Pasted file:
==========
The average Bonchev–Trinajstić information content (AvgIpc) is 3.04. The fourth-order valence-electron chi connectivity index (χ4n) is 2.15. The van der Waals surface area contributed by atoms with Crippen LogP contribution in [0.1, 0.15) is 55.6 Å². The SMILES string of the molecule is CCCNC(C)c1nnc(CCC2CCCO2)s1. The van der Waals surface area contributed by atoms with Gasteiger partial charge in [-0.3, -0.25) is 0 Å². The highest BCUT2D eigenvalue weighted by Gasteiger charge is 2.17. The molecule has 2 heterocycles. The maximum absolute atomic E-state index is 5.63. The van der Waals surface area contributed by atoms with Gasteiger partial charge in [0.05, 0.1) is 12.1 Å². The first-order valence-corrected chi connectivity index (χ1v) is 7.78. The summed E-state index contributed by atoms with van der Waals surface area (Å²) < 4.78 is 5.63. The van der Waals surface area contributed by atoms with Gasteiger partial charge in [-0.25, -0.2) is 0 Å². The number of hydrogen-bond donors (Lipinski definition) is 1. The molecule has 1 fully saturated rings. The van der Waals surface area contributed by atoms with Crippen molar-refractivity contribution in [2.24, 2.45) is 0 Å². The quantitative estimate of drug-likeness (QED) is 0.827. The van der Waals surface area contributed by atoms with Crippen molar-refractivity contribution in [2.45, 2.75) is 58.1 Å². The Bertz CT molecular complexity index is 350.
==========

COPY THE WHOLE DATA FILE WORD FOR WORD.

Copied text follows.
The average Bonchev–Trinajstić information content (AvgIpc) is 3.04. The fourth-order valence-electron chi connectivity index (χ4n) is 2.15. The van der Waals surface area contributed by atoms with Crippen LogP contribution in [0.1, 0.15) is 55.6 Å². The SMILES string of the molecule is CCCNC(C)c1nnc(CCC2CCCO2)s1. The van der Waals surface area contributed by atoms with Gasteiger partial charge in [-0.3, -0.25) is 0 Å². The highest BCUT2D eigenvalue weighted by Gasteiger charge is 2.17. The molecule has 2 heterocycles. The maximum absolute atomic E-state index is 5.63. The van der Waals surface area contributed by atoms with Gasteiger partial charge in [0.05, 0.1) is 12.1 Å². The first-order valence-corrected chi connectivity index (χ1v) is 7.78. The summed E-state index contributed by atoms with van der Waals surface area (Å²) < 4.78 is 5.63. The van der Waals surface area contributed by atoms with Gasteiger partial charge in [-0.25, -0.2) is 0 Å². The number of hydrogen-bond donors (Lipinski definition) is 1. The molecule has 1 fully saturated rings. The van der Waals surface area contributed by atoms with Crippen molar-refractivity contribution in [2.24, 2.45) is 0 Å². The quantitative estimate of drug-likeness (QED) is 0.827. The van der Waals surface area contributed by atoms with Crippen molar-refractivity contribution in [2.45, 2.75) is 58.1 Å². The Bertz CT molecular complexity index is 350.